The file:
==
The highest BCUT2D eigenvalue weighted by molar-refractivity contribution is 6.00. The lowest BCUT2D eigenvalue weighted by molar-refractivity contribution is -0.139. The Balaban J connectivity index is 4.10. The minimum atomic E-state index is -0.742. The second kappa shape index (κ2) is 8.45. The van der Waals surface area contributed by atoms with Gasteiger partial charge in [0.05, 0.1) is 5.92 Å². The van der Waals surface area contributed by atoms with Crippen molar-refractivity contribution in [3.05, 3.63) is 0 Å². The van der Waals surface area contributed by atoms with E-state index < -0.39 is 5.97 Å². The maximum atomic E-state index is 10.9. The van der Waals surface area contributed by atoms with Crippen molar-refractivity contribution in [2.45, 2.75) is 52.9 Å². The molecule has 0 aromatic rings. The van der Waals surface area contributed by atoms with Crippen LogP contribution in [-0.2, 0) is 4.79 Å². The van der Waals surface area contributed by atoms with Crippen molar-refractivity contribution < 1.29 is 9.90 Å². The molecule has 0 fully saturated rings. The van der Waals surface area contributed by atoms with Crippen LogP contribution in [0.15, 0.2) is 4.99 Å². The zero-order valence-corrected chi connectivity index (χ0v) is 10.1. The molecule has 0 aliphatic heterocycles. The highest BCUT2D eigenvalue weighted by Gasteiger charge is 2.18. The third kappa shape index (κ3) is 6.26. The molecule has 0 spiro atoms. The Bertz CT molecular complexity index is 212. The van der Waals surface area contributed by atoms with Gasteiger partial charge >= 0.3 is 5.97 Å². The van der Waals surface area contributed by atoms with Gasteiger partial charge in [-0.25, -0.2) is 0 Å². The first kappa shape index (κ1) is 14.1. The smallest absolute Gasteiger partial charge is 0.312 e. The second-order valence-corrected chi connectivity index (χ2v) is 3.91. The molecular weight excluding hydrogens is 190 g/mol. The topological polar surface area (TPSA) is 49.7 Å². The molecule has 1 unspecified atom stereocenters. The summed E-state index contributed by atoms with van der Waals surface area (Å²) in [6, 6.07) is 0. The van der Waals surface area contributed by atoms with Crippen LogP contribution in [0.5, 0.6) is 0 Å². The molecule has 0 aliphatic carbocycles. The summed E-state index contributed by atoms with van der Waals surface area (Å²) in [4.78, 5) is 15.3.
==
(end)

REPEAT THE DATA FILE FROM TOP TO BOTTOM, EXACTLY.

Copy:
The highest BCUT2D eigenvalue weighted by molar-refractivity contribution is 6.00. The lowest BCUT2D eigenvalue weighted by molar-refractivity contribution is -0.139. The Balaban J connectivity index is 4.10. The minimum atomic E-state index is -0.742. The second kappa shape index (κ2) is 8.45. The van der Waals surface area contributed by atoms with Gasteiger partial charge in [0.05, 0.1) is 5.92 Å². The van der Waals surface area contributed by atoms with Crippen molar-refractivity contribution in [3.05, 3.63) is 0 Å². The van der Waals surface area contributed by atoms with E-state index < -0.39 is 5.97 Å². The maximum atomic E-state index is 10.9. The van der Waals surface area contributed by atoms with Crippen molar-refractivity contribution in [2.45, 2.75) is 52.9 Å². The molecule has 0 aromatic rings. The van der Waals surface area contributed by atoms with Crippen LogP contribution in [-0.2, 0) is 4.79 Å². The van der Waals surface area contributed by atoms with Crippen molar-refractivity contribution < 1.29 is 9.90 Å². The molecule has 0 fully saturated rings. The van der Waals surface area contributed by atoms with Crippen LogP contribution in [0.15, 0.2) is 4.99 Å². The zero-order valence-corrected chi connectivity index (χ0v) is 10.1. The molecule has 0 aliphatic heterocycles. The highest BCUT2D eigenvalue weighted by Gasteiger charge is 2.18. The third kappa shape index (κ3) is 6.26. The molecule has 0 spiro atoms. The Bertz CT molecular complexity index is 212. The van der Waals surface area contributed by atoms with Gasteiger partial charge >= 0.3 is 5.97 Å². The van der Waals surface area contributed by atoms with Gasteiger partial charge in [-0.25, -0.2) is 0 Å². The first kappa shape index (κ1) is 14.1. The smallest absolute Gasteiger partial charge is 0.312 e. The second-order valence-corrected chi connectivity index (χ2v) is 3.91. The molecular weight excluding hydrogens is 190 g/mol. The topological polar surface area (TPSA) is 49.7 Å². The molecule has 1 unspecified atom stereocenters. The summed E-state index contributed by atoms with van der Waals surface area (Å²) in [6, 6.07) is 0. The van der Waals surface area contributed by atoms with Crippen LogP contribution in [0.5, 0.6) is 0 Å². The molecule has 0 aliphatic carbocycles. The summed E-state index contributed by atoms with van der Waals surface area (Å²) in [4.78, 5) is 15.3.